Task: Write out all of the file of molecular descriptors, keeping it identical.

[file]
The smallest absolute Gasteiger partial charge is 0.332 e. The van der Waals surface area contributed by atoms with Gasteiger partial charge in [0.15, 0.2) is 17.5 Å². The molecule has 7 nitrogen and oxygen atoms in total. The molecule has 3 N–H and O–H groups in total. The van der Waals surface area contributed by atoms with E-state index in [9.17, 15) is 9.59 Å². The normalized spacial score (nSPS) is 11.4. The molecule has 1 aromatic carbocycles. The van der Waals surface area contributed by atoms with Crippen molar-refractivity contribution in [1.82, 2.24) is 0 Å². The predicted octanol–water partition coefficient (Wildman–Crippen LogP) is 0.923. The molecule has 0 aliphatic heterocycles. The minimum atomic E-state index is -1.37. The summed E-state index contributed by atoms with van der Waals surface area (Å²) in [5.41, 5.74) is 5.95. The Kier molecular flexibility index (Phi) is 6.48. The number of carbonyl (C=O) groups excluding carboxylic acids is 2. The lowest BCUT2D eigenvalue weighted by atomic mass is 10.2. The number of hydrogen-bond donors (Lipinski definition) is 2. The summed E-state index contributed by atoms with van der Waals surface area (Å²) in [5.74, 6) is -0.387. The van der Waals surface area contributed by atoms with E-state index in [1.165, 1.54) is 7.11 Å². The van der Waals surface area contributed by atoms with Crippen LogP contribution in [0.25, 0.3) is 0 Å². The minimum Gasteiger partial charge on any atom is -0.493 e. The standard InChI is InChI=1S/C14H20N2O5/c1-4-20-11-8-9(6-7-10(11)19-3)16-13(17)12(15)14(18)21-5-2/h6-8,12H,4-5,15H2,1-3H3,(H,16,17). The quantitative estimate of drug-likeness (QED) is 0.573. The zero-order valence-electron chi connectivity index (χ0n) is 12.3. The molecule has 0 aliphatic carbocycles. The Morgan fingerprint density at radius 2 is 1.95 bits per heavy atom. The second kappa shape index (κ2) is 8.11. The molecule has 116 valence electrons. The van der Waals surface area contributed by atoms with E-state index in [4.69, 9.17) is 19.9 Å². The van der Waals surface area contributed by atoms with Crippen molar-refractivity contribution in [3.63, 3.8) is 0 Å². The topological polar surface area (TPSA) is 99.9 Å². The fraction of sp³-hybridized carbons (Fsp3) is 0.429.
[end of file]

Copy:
The smallest absolute Gasteiger partial charge is 0.332 e. The van der Waals surface area contributed by atoms with Gasteiger partial charge in [0.15, 0.2) is 17.5 Å². The molecule has 7 nitrogen and oxygen atoms in total. The molecule has 3 N–H and O–H groups in total. The van der Waals surface area contributed by atoms with E-state index in [9.17, 15) is 9.59 Å². The normalized spacial score (nSPS) is 11.4. The molecule has 1 aromatic carbocycles. The van der Waals surface area contributed by atoms with Crippen molar-refractivity contribution in [1.82, 2.24) is 0 Å². The predicted octanol–water partition coefficient (Wildman–Crippen LogP) is 0.923. The molecule has 0 aliphatic heterocycles. The minimum atomic E-state index is -1.37. The summed E-state index contributed by atoms with van der Waals surface area (Å²) in [5.41, 5.74) is 5.95. The Kier molecular flexibility index (Phi) is 6.48. The number of carbonyl (C=O) groups excluding carboxylic acids is 2. The lowest BCUT2D eigenvalue weighted by atomic mass is 10.2. The number of hydrogen-bond donors (Lipinski definition) is 2. The summed E-state index contributed by atoms with van der Waals surface area (Å²) in [5.74, 6) is -0.387. The van der Waals surface area contributed by atoms with E-state index in [1.165, 1.54) is 7.11 Å². The van der Waals surface area contributed by atoms with Crippen LogP contribution in [0.25, 0.3) is 0 Å². The minimum Gasteiger partial charge on any atom is -0.493 e. The standard InChI is InChI=1S/C14H20N2O5/c1-4-20-11-8-9(6-7-10(11)19-3)16-13(17)12(15)14(18)21-5-2/h6-8,12H,4-5,15H2,1-3H3,(H,16,17). The quantitative estimate of drug-likeness (QED) is 0.573. The zero-order valence-electron chi connectivity index (χ0n) is 12.3. The molecule has 0 aliphatic carbocycles. The Morgan fingerprint density at radius 2 is 1.95 bits per heavy atom. The second kappa shape index (κ2) is 8.11. The molecule has 116 valence electrons. The van der Waals surface area contributed by atoms with E-state index in [4.69, 9.17) is 19.9 Å². The van der Waals surface area contributed by atoms with Crippen molar-refractivity contribution in [3.63, 3.8) is 0 Å². The topological polar surface area (TPSA) is 99.9 Å². The fraction of sp³-hybridized carbons (Fsp3) is 0.429.